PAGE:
Okada and Omega had reached the pinnacle but their rivalry was only just beginning and so too was the ability to dazzle audiences with what would come next. The two megastars set a new bar of excellence at Dominion 2017, as Okada defended his belt yet again against Omega in a match that set a new star record, 6.25. The match, which ended in a 60-minute time limit draw, finished as the runner-up to their Wrestle Kingdom bout, in the WON MOTY rankings. The two would go on to record another six-star classic a few months later (which finished fifth in the MOTY rankings) during the G1 Climax, an event which has seen 12 five-star or higher matches in the last six years.

The trilogy between the two wrestlers, both of whom were considered among the best in the world, seemed to have reached its final conclusion at the G1 as while Omega was finally able to defeat Okada after two unsuccessful tries, he couldn’t win the briefcase to ensure he’d be able to challenge the champion at Wrestle Kingdom XII. But the score was yet to be settled, both men having won a match. A deciding rubber match, one that would shatter all expectations of what a pro wrestling bout could be, was yet to come.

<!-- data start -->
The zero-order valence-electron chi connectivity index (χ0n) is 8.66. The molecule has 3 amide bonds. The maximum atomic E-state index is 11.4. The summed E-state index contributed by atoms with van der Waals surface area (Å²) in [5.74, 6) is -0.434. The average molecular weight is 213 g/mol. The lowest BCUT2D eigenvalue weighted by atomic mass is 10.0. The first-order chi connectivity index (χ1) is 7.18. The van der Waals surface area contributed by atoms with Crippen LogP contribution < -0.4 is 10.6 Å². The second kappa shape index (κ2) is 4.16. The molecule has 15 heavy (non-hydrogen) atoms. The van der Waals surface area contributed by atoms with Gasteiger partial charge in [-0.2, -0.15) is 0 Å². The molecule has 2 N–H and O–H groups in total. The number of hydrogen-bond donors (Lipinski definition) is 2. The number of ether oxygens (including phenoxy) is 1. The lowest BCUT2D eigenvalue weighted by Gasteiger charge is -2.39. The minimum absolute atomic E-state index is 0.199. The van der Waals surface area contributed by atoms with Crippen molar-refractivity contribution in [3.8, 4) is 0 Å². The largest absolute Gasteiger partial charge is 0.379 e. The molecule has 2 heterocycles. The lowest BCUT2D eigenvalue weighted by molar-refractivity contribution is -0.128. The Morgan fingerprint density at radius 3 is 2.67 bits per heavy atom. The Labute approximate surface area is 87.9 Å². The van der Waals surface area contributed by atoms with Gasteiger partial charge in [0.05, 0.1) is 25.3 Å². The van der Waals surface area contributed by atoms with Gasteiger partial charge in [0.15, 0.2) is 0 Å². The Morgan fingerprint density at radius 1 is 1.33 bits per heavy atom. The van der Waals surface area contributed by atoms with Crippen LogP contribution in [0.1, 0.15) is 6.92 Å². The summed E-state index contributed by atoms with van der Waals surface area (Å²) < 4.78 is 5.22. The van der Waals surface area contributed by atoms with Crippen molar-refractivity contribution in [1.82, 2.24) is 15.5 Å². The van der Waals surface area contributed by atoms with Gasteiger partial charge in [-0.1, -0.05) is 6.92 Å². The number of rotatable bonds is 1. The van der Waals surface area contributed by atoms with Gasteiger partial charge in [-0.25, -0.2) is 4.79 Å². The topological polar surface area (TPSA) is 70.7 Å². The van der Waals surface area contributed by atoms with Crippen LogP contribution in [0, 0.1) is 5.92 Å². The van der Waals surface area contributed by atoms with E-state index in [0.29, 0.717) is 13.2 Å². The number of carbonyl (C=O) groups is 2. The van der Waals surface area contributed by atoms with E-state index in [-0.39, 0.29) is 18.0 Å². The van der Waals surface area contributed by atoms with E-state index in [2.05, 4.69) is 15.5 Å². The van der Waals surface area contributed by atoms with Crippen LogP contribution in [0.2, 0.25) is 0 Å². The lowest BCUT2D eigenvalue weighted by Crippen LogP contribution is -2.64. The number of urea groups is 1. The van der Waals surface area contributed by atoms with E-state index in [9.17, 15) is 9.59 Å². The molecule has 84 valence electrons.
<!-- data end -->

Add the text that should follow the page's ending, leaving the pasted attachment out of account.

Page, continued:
Briefly dropping out of the title picture, Omega became the first winner of the IWGP United States Championship, defending it through the end of January, when he lost the belt to Jay White. After a brief reunion with Golden Lovers partner, Kota Ibushi, Omega returned to the world title scene where Okada, ever the dominant champion (having held the title a record 720 days), was waiting. And on June 9th, 2018, in a no time-limit, best two-out-of-three falls bout, Omega and Okada wrestled their final singles match with Omega coming out on top, capturing the IWGP World Heavyweight Championship for the first time, and becoming the first Canadian to ever hold the belt in the process. The match, a culmination of what had been the previous year’s WON Feud of the Year, received an astounding and astonishing seven stars.